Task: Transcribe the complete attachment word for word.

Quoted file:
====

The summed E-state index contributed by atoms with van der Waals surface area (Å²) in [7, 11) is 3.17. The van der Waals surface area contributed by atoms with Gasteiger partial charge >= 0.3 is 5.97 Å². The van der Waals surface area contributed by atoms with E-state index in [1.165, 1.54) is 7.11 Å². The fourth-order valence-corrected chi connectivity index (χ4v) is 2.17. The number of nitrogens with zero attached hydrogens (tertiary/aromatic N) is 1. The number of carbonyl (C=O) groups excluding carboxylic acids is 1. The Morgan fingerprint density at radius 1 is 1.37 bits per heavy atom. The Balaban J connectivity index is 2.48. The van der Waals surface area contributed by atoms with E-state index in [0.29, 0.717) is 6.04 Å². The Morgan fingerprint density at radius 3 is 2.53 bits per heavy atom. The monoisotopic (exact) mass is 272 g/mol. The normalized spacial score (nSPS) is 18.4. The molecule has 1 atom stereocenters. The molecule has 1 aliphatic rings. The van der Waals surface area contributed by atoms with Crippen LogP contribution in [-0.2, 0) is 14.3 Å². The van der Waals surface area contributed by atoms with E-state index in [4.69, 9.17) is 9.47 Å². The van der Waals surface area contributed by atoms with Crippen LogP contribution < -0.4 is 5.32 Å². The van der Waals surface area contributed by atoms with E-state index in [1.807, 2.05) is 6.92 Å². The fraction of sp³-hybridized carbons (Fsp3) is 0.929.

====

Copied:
The summed E-state index contributed by atoms with van der Waals surface area (Å²) in [7, 11) is 3.17. The van der Waals surface area contributed by atoms with Gasteiger partial charge >= 0.3 is 5.97 Å². The van der Waals surface area contributed by atoms with E-state index in [1.165, 1.54) is 7.11 Å². The fourth-order valence-corrected chi connectivity index (χ4v) is 2.17. The number of nitrogens with zero attached hydrogens (tertiary/aromatic N) is 1. The number of carbonyl (C=O) groups excluding carboxylic acids is 1. The Morgan fingerprint density at radius 1 is 1.37 bits per heavy atom. The Balaban J connectivity index is 2.48. The van der Waals surface area contributed by atoms with E-state index in [0.29, 0.717) is 6.04 Å². The Morgan fingerprint density at radius 3 is 2.53 bits per heavy atom. The monoisotopic (exact) mass is 272 g/mol. The normalized spacial score (nSPS) is 18.4. The molecule has 1 atom stereocenters. The molecule has 1 aliphatic rings. The van der Waals surface area contributed by atoms with Crippen LogP contribution in [-0.2, 0) is 14.3 Å². The van der Waals surface area contributed by atoms with E-state index in [4.69, 9.17) is 9.47 Å². The van der Waals surface area contributed by atoms with Crippen LogP contribution < -0.4 is 5.32 Å². The van der Waals surface area contributed by atoms with E-state index in [1.807, 2.05) is 6.92 Å². The fraction of sp³-hybridized carbons (Fsp3) is 0.929.